The way we see things is affected by what we know or what we believe.
John Berger, 1972
The complex iconological architectures of Renaissance altarpieces and frescoes require a considerable intellectual effort on our behalf. The intrinsic subject matter may ultimately elude us and those artworks become surfaces on which to project our own personal and cultural narrative. For the contemporaries of that time, instead, the visual was used precisely for an extremely direct dialogue. Today we believe to dominate several cultures and languages. This confidence is lacking in the many diasporic children of our time, who are aware of the distances impossible to fill, as in the case of the painter Oscar yi Hou.
Born in Liverpool to Cantonese parents and currently residing in New York, yi Hou skilfully uses the best-known iconographies of the two hemispheres (recognizable to the most). His way of painting too: on one hand is clearly fauve in style, and therefore European; on the other it refers to Chinese tradition in the format and the use of writing. A calligraphy familiar and yet unreadable for him.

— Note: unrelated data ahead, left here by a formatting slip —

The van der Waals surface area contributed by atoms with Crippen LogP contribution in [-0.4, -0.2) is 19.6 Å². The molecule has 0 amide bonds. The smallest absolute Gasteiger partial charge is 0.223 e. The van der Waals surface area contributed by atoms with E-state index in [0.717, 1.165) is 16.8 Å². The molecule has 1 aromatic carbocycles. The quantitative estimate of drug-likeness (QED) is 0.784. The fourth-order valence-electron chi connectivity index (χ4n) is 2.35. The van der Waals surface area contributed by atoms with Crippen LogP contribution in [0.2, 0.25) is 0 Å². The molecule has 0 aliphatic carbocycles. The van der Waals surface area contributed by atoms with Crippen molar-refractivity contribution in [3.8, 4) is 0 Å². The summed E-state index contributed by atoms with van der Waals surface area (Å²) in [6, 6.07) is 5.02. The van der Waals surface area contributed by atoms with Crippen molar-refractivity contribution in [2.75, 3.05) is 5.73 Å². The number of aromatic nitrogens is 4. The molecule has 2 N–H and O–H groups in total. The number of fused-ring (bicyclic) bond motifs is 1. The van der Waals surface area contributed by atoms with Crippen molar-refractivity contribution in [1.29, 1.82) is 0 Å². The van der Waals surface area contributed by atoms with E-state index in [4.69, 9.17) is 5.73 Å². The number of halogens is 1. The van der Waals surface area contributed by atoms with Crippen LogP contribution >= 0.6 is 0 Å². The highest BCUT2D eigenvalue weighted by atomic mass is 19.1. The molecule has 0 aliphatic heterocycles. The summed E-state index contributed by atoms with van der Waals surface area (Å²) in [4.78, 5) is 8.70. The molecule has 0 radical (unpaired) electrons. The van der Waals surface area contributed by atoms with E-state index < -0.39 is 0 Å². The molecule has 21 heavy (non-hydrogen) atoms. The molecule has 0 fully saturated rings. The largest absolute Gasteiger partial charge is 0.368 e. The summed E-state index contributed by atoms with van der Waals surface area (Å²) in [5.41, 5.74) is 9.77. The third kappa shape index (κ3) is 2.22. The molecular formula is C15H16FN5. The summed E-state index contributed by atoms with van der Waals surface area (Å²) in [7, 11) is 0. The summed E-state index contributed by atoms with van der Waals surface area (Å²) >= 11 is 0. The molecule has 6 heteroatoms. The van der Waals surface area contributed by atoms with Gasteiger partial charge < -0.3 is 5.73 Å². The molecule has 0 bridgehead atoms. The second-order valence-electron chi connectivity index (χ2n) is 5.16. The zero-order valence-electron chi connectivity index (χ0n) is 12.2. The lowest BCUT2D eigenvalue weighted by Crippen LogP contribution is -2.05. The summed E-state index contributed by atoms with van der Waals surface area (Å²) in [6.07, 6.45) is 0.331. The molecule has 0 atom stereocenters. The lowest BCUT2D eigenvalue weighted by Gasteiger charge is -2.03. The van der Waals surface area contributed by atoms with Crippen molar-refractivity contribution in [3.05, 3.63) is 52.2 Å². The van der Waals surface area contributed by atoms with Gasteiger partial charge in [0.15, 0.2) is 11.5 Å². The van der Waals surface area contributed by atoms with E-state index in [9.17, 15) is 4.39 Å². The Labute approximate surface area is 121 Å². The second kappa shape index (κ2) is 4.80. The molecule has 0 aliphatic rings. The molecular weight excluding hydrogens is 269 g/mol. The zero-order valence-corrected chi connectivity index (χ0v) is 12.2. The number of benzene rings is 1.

This partial frustration is “the gift” to those who look at his paintings, especially the black and white image-poems where the artist chooses the hegemonic language par excellence, English, and makes it difficult to decipher through blurring. An opacity that makes everyone both short and far-sighted in the much-needed effort to regain the lost calm of being able to see. A return to visual alphabetization for us and an ongoing search for a home for yi Hou.
— Manuela Pacella